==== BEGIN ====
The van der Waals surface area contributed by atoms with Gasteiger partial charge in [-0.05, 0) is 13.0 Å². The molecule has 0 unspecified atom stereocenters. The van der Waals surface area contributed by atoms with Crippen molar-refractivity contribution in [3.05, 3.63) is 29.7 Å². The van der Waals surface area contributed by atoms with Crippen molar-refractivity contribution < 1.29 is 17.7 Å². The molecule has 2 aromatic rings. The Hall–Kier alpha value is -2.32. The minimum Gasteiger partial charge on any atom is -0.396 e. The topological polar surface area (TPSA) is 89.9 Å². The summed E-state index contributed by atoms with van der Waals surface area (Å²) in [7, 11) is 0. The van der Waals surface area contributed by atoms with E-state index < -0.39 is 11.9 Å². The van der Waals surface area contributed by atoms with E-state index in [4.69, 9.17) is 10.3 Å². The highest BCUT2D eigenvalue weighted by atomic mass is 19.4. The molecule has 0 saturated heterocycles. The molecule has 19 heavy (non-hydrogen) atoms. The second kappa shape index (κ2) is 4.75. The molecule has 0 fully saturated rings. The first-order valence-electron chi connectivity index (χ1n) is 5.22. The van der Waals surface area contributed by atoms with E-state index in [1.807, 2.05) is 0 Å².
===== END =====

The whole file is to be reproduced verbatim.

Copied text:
The van der Waals surface area contributed by atoms with Gasteiger partial charge in [-0.05, 0) is 13.0 Å². The molecule has 0 unspecified atom stereocenters. The van der Waals surface area contributed by atoms with Crippen molar-refractivity contribution in [3.05, 3.63) is 29.7 Å². The van der Waals surface area contributed by atoms with Crippen molar-refractivity contribution < 1.29 is 17.7 Å². The molecule has 2 aromatic rings. The Hall–Kier alpha value is -2.32. The minimum Gasteiger partial charge on any atom is -0.396 e. The topological polar surface area (TPSA) is 89.9 Å². The summed E-state index contributed by atoms with van der Waals surface area (Å²) in [7, 11) is 0. The van der Waals surface area contributed by atoms with E-state index < -0.39 is 11.9 Å². The van der Waals surface area contributed by atoms with E-state index in [4.69, 9.17) is 10.3 Å². The highest BCUT2D eigenvalue weighted by atomic mass is 19.4. The molecule has 0 saturated heterocycles. The molecule has 19 heavy (non-hydrogen) atoms. The second kappa shape index (κ2) is 4.75. The molecule has 0 fully saturated rings. The first-order valence-electron chi connectivity index (χ1n) is 5.22. The van der Waals surface area contributed by atoms with E-state index in [1.807, 2.05) is 0 Å².